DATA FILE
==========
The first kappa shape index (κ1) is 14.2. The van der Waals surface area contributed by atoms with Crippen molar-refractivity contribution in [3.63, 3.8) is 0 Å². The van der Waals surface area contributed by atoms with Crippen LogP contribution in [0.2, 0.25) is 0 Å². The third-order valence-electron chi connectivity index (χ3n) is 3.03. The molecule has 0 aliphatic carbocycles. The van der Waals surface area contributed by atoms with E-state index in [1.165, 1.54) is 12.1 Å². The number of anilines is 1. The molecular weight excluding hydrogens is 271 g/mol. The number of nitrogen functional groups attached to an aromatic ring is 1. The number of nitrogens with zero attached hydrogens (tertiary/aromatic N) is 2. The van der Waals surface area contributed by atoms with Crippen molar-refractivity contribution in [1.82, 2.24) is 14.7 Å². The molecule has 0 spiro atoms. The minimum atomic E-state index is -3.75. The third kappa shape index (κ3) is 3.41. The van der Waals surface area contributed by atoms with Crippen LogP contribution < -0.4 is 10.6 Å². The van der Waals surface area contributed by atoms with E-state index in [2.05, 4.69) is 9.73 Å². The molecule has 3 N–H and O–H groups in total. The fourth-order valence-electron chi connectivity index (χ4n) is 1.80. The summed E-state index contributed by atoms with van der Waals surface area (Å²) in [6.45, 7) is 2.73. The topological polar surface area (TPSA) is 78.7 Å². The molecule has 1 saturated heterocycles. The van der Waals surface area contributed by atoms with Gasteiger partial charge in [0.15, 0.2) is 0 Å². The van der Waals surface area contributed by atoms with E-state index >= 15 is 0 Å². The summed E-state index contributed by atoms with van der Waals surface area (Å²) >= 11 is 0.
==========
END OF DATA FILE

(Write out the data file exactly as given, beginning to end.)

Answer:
The first kappa shape index (κ1) is 14.2. The van der Waals surface area contributed by atoms with Crippen molar-refractivity contribution in [3.63, 3.8) is 0 Å². The van der Waals surface area contributed by atoms with Crippen LogP contribution in [0.2, 0.25) is 0 Å². The third-order valence-electron chi connectivity index (χ3n) is 3.03. The molecule has 0 aliphatic carbocycles. The van der Waals surface area contributed by atoms with E-state index in [1.165, 1.54) is 12.1 Å². The number of anilines is 1. The molecular weight excluding hydrogens is 271 g/mol. The number of nitrogen functional groups attached to an aromatic ring is 1. The number of nitrogens with zero attached hydrogens (tertiary/aromatic N) is 2. The van der Waals surface area contributed by atoms with Crippen molar-refractivity contribution in [1.82, 2.24) is 14.7 Å². The molecule has 0 spiro atoms. The minimum atomic E-state index is -3.75. The third kappa shape index (κ3) is 3.41. The van der Waals surface area contributed by atoms with Crippen LogP contribution < -0.4 is 10.6 Å². The van der Waals surface area contributed by atoms with E-state index in [2.05, 4.69) is 9.73 Å². The molecule has 3 N–H and O–H groups in total. The fourth-order valence-electron chi connectivity index (χ4n) is 1.80. The summed E-state index contributed by atoms with van der Waals surface area (Å²) in [6.45, 7) is 2.73. The topological polar surface area (TPSA) is 78.7 Å². The molecule has 1 saturated heterocycles. The van der Waals surface area contributed by atoms with Gasteiger partial charge in [0.15, 0.2) is 0 Å². The van der Waals surface area contributed by atoms with E-state index >= 15 is 0 Å². The summed E-state index contributed by atoms with van der Waals surface area (Å²) >= 11 is 0.